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Editor’s Note: This post is from regular contributor Norman Katz, Sourcing Innovation’s resident expert on supply chain fraud and supply chain risk. Catch up on his new column in the archive.
When most people see the term “military sacrifice” they think of what our service men and women give up in terms of their personal lives, safety, and well-being for the honor of protecting the interests and citizens of the United States and our allies.
Yet some frauds sacrifice our military in ways that could have deadly consequences, and these fraudsters do so for nothing more than financial gain.
In the case of a Miami Beach (FL) man, this twenty-something year old entrepreneur somehow secured government contracts worth tens of millions of dollars to provide ammunition to US troops overseas. Not only was some of this ammunition decades old and effectively not operational, but some of it came from China (not okay with the US military) though it was labeled as coming from Albania (okay with the US military). Can you, readers, imagine the harm and death to US troops using dysfunctional ammunition? Imagine fighting for your life in a combat zone and having your own weapon malfunction — perhaps even causing serious or otherwise life-threatening injury — due to substandard ammunition while someone in the country you are sworn to protect is living the high-life from profiteering off this fraud? Imagine being pinned down and not being able to fight back due to ammunition failure.
In another case, a US military subcontractor manufacturing night-vision goggles was going to outsource production to China strictly for profit purposes. The technology behind the US military’s night-vision goggles is one of the most closely guarded secrets in our arsenal, and yet these folks were going to hand over to China — a well-known Communist country — the plans and details. So much for a key technological advantage our military troops have in nighttime combat. What would have prevented this technology from falling into the hands of the Chinese military, let alone being sold to the militaries of countries and groups truly at odds with the US? And again, US citizens would have profited by sacrificing the lives of our service men and women.
In both cases, the motivation was greed, pure and simple. I don’t know how these people can live with themselves and what examples they are setting for others to follow, but as I recall both of these instances I am seething with anger. Our military forces deserve nothing but the very best: the military cook deserves to use the finest pots and pans and utensils available, and the combat troops worldwide deserve every advantage — food, technology, armaments, defenses, support services, etc. — that can be provided to them.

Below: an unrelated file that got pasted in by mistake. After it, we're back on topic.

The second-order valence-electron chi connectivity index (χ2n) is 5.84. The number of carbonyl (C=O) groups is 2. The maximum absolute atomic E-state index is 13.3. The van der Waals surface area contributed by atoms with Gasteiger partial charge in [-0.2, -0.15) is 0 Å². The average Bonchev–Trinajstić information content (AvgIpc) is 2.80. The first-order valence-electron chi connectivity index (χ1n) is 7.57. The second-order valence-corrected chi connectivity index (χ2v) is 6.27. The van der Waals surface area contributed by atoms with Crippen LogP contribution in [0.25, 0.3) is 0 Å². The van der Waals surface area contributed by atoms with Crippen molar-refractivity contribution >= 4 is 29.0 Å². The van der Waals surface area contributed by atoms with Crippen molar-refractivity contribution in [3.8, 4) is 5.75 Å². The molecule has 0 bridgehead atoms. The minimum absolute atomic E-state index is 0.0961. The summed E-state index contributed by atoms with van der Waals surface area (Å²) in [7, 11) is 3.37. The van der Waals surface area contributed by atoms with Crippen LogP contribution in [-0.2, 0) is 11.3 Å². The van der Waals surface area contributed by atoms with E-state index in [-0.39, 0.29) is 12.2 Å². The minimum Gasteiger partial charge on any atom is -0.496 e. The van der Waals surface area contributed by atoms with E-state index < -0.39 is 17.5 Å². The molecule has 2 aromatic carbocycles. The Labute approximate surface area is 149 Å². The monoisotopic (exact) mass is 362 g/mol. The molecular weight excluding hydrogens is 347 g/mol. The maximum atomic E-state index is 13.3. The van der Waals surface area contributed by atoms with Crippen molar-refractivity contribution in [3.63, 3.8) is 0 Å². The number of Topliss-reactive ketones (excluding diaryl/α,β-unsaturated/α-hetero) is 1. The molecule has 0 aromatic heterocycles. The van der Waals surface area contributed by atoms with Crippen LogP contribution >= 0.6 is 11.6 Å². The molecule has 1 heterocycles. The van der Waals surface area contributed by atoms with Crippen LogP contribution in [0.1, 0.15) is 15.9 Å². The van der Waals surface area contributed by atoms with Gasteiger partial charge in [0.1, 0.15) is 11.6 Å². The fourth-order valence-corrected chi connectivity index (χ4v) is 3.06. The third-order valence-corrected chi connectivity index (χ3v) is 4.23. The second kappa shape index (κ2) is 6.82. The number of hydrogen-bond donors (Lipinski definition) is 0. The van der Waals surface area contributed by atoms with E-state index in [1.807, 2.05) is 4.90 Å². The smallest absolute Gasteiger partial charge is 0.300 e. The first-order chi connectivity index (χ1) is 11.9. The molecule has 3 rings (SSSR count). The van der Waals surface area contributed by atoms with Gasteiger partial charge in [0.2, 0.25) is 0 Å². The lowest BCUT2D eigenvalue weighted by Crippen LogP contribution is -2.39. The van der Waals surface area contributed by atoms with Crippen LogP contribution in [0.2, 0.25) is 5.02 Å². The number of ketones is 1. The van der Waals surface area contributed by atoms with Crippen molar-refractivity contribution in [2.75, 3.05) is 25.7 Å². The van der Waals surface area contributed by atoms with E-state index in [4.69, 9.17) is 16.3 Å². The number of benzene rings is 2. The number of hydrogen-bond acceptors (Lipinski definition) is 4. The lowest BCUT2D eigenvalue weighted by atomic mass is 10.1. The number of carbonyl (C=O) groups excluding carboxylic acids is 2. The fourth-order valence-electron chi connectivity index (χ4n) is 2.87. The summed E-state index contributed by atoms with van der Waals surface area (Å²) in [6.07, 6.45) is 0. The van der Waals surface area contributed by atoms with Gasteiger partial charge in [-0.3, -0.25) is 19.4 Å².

Fortunately both frauds were caught in time before secrets were revealed and serious harm done. Yet frauds that can ultimately cost lives continue to occur: when military contractors overbill for goods and services, if monies must be diverted from other uses to pay those bills, then the fraud can be more than just about overcharges and billing — the consequences of such frauds can result in injury and death due to underfunding or delays in other critical areas.
Similarly, consumer product frauds risk the health and well-being of the product users. Avoiding quality assurance testing to save money and shipping knowingly bad product puts lives needlessly at risk. What is the cost of a human life? Well, it seems that some organizations have figured out the price, and it looks pretty cheap from my perspective.
Honest mistakes happen all the time, readers, but in this day and age we’ve got more technologies and business practices than ever to help ensure errors are caught and corrected before damage is done. Yet just like at some point in our lives we’ve each got to act our age, at some point an organization has to act its size and get itself together, simply as a matter of course and without being asked to do so. To the executives out there I say this: The life that is ultimately saved may be yours or that of someone close to you.
Norman Katz, Katzscan